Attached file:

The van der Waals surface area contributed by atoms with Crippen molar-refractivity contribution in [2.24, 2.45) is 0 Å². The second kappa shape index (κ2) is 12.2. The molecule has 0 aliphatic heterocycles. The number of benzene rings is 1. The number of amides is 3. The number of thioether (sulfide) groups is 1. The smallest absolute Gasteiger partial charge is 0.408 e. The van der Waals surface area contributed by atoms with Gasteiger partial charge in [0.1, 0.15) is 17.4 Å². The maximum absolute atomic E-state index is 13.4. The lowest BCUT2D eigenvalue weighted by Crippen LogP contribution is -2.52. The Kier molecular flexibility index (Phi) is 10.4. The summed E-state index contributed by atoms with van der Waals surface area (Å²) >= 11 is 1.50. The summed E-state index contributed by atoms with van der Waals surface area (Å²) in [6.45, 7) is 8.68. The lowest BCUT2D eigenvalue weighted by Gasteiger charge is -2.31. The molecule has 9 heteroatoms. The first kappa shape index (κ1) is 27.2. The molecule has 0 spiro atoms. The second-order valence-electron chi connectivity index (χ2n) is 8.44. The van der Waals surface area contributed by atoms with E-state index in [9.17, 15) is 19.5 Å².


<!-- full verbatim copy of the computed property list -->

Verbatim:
The van der Waals surface area contributed by atoms with Crippen molar-refractivity contribution in [2.24, 2.45) is 0 Å². The second kappa shape index (κ2) is 12.2. The molecule has 0 aliphatic heterocycles. The number of benzene rings is 1. The number of amides is 3. The number of thioether (sulfide) groups is 1. The smallest absolute Gasteiger partial charge is 0.408 e. The van der Waals surface area contributed by atoms with Gasteiger partial charge in [0.1, 0.15) is 17.4 Å². The maximum absolute atomic E-state index is 13.4. The lowest BCUT2D eigenvalue weighted by Crippen LogP contribution is -2.52. The Kier molecular flexibility index (Phi) is 10.4. The summed E-state index contributed by atoms with van der Waals surface area (Å²) >= 11 is 1.50. The summed E-state index contributed by atoms with van der Waals surface area (Å²) in [6.45, 7) is 8.68. The lowest BCUT2D eigenvalue weighted by Gasteiger charge is -2.31. The molecule has 9 heteroatoms. The first kappa shape index (κ1) is 27.2. The molecule has 0 spiro atoms. The second-order valence-electron chi connectivity index (χ2n) is 8.44. The van der Waals surface area contributed by atoms with E-state index in [9.17, 15) is 19.5 Å².